I ran only 27.2 miles last week. It's kind of the upside of the week, despite being a big dip from last week. I purposely took Sunday off after a step up of 12 miles last Saturday, then ran Monday but work was a bit stressful this week so I didn't run Tuesday through Thursday. Friday things eased up a little and I want for a run again. Saturday I went big and did 14.6 miles! That's the longest run post ankle breaking I've had. Oh I'm older now and my ankle was sore after, but I'm okay. I mean... that's training. Building mileage I have always found to be the hardest and as I get older and deal with more significant setbacks that is definitely true.
I went into work on Palm Sunday, and then every normal work day. We made a lot of good progress this week, but it had it's stressful moments. In particular, I sometimes send out a daily update email on our progress when we're nearing a product release. I'm not really a fan because day to day progress can vary widely, and seems to bring up more questions than answers. I'm more a fan of weekly updates because that's how you can see progress or not. These aren't simple engineering tasks we're dealing with and we can't just work harder and do 30% more every day. Sometimes you can, but frequently you can't.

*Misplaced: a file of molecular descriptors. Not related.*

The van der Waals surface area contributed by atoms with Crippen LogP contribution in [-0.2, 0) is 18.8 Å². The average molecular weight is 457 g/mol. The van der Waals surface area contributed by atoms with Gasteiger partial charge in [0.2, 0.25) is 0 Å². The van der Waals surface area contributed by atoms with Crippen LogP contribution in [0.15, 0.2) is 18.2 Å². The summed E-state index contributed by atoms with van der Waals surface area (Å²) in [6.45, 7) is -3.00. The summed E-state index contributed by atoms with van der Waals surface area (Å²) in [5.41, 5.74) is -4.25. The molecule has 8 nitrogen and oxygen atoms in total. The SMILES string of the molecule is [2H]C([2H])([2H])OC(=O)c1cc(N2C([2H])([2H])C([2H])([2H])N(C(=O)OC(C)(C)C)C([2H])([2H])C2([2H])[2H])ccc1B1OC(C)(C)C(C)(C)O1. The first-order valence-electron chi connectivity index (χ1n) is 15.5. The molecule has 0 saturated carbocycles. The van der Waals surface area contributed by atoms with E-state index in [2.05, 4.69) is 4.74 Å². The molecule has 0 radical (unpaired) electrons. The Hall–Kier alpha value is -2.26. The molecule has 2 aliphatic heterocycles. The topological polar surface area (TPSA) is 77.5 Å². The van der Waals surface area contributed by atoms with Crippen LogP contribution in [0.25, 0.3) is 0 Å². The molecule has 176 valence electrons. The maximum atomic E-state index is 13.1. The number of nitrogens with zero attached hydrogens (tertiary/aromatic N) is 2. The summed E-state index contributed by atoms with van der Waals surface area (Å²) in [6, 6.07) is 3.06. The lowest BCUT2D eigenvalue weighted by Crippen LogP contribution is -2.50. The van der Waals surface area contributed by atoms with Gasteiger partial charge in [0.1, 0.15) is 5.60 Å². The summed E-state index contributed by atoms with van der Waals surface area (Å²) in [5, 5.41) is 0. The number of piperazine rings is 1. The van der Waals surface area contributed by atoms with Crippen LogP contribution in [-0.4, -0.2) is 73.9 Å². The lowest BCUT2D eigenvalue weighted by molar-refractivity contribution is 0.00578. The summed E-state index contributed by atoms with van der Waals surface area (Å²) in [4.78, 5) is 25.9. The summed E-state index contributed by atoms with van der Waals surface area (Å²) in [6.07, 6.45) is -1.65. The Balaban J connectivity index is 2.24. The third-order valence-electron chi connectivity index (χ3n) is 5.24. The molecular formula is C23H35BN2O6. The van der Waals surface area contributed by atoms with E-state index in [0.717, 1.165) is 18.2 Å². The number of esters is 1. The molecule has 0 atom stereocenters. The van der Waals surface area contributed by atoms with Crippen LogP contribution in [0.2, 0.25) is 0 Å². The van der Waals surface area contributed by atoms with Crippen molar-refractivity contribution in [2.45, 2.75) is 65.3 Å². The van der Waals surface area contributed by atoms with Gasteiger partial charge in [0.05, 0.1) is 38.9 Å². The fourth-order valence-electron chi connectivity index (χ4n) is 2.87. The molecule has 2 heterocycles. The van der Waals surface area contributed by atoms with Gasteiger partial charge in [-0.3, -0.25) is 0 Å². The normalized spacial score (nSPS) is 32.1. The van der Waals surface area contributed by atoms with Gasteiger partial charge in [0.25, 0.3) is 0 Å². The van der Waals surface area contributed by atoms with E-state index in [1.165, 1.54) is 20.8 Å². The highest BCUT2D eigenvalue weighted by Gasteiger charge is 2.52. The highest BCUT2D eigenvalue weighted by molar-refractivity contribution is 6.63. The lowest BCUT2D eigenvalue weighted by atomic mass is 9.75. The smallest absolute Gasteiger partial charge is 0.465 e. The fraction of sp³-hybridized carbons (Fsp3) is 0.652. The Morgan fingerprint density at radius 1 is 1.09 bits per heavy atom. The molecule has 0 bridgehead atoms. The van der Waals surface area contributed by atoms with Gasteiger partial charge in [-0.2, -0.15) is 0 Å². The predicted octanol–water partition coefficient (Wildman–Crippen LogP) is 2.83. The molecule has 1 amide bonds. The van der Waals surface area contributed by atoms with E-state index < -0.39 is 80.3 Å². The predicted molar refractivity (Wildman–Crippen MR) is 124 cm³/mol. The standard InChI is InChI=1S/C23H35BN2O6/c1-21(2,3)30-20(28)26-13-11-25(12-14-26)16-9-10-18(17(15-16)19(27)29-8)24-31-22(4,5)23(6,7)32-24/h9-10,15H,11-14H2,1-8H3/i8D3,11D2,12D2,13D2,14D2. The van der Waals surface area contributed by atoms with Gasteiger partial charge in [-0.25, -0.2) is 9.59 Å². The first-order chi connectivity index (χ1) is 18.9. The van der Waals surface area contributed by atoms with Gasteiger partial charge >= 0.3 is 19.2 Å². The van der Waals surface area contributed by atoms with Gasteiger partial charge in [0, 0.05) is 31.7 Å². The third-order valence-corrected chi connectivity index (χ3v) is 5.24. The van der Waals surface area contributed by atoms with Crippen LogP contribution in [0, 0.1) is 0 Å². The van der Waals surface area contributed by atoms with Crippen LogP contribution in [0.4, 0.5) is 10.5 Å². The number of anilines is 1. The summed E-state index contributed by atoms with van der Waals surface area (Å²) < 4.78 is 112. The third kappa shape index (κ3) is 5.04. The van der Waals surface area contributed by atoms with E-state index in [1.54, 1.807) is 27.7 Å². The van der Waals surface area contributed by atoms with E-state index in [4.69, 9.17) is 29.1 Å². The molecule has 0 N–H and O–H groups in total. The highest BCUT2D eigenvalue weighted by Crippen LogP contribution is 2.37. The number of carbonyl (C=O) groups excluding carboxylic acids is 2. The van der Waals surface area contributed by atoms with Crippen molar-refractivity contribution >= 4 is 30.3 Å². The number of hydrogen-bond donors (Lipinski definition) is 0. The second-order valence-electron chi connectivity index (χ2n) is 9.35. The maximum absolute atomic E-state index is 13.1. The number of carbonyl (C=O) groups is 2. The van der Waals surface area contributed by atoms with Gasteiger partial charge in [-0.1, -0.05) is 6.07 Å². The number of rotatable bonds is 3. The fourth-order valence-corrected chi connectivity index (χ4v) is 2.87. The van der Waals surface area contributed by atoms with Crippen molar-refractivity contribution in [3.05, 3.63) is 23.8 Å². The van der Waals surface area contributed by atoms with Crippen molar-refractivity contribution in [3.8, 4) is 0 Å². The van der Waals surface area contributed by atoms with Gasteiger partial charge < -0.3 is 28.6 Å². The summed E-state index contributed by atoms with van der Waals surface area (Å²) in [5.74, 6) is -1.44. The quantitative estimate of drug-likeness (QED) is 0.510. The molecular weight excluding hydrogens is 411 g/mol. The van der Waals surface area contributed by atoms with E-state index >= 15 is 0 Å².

On top of that, this was the fourth week of people working remote. It's an adventure. Everyone is a little more on edge. We all want the same thing, but when we can't "see" people at their desks working on it, it's hard to know that work is getting done. It is getting done, quite a bit too. Frankly, when it comes to hardware companies (not software or services) we have got to be one of the best positioned to weather this crisis. We can build products with 2-5 people in the office (should be two with better communication, but it's more like five at the moment as we figure out communication). We can then test products with four people. That's it. We don't need 200 people on an assembly line to make our product. We're very very engineering intensive and low on the actual number of assembly and test people needed. Honestly, it's a pretty great spot to be as a company in April 2020.
I have mixed feelings on the Covid-19 coronavirus. A part of me thinks, 'we're all, or at least 40% of us are going to get this before we get a vaccine, might as well get it now.' Another part of me thinks, 'if I get this, I will inevitably spread it to someone over 60 who will die.' Another part of me wonders, 'if we value each life at $9 million in the USA, how long can we shut down the discretionary part of the economy before we just give up and try and try to go back to normal?' Reopening the country is going to be interesting. The adventures I'm planning for the coming months are all a little stealthy. Meaning, the only real infrastructure I need for them are gas stations and roads that are still open. Everything else I could possibly carry with me.
The weather is going to be a little bad this week, and I'll be in the office, so fairly bland as far as the blog goes. Although, hopefully we get past my portion of the product release, which is a pretty huge accomplishment.